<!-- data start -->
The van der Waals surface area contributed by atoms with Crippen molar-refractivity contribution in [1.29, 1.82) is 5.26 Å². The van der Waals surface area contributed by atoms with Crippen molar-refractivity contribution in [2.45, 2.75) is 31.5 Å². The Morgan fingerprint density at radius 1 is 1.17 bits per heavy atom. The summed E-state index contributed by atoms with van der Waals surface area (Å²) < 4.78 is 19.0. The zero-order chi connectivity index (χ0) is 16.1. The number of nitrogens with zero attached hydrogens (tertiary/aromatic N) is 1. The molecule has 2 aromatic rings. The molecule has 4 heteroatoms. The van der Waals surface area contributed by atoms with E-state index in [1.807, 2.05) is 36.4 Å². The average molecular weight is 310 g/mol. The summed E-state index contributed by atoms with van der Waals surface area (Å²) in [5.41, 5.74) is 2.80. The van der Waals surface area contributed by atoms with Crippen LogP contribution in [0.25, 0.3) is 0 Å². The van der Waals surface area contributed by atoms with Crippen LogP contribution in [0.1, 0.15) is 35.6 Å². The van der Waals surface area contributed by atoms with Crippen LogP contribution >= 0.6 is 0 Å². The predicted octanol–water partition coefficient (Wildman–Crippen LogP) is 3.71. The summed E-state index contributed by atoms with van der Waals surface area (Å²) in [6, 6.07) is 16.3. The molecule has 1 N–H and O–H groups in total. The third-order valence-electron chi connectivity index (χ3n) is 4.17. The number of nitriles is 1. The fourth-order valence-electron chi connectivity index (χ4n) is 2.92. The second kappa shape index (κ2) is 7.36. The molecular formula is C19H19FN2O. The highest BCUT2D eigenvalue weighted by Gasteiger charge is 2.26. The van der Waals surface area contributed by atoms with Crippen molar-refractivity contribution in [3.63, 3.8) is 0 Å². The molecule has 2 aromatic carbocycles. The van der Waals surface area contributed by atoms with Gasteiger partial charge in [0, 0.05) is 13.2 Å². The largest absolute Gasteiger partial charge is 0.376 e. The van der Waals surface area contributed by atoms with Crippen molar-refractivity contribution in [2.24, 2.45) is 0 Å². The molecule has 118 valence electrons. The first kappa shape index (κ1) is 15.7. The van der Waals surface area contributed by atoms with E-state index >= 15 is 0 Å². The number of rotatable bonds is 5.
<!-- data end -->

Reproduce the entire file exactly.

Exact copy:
The van der Waals surface area contributed by atoms with Crippen molar-refractivity contribution in [1.29, 1.82) is 5.26 Å². The van der Waals surface area contributed by atoms with Crippen molar-refractivity contribution in [2.45, 2.75) is 31.5 Å². The Morgan fingerprint density at radius 1 is 1.17 bits per heavy atom. The summed E-state index contributed by atoms with van der Waals surface area (Å²) < 4.78 is 19.0. The zero-order chi connectivity index (χ0) is 16.1. The number of nitrogens with zero attached hydrogens (tertiary/aromatic N) is 1. The molecule has 2 aromatic rings. The molecule has 4 heteroatoms. The van der Waals surface area contributed by atoms with E-state index in [1.807, 2.05) is 36.4 Å². The average molecular weight is 310 g/mol. The summed E-state index contributed by atoms with van der Waals surface area (Å²) in [5.41, 5.74) is 2.80. The van der Waals surface area contributed by atoms with Crippen LogP contribution in [0.25, 0.3) is 0 Å². The van der Waals surface area contributed by atoms with Crippen LogP contribution in [0.1, 0.15) is 35.6 Å². The van der Waals surface area contributed by atoms with Crippen LogP contribution >= 0.6 is 0 Å². The predicted octanol–water partition coefficient (Wildman–Crippen LogP) is 3.71. The summed E-state index contributed by atoms with van der Waals surface area (Å²) in [6, 6.07) is 16.3. The molecule has 1 N–H and O–H groups in total. The third-order valence-electron chi connectivity index (χ3n) is 4.17. The number of nitriles is 1. The fourth-order valence-electron chi connectivity index (χ4n) is 2.92. The second kappa shape index (κ2) is 7.36. The molecular formula is C19H19FN2O. The highest BCUT2D eigenvalue weighted by Gasteiger charge is 2.26. The van der Waals surface area contributed by atoms with Crippen molar-refractivity contribution in [3.63, 3.8) is 0 Å². The molecule has 2 aromatic carbocycles. The van der Waals surface area contributed by atoms with Gasteiger partial charge in [0, 0.05) is 13.2 Å². The largest absolute Gasteiger partial charge is 0.376 e. The van der Waals surface area contributed by atoms with Crippen molar-refractivity contribution in [2.24, 2.45) is 0 Å². The molecule has 118 valence electrons. The first kappa shape index (κ1) is 15.7. The van der Waals surface area contributed by atoms with E-state index >= 15 is 0 Å². The number of rotatable bonds is 5.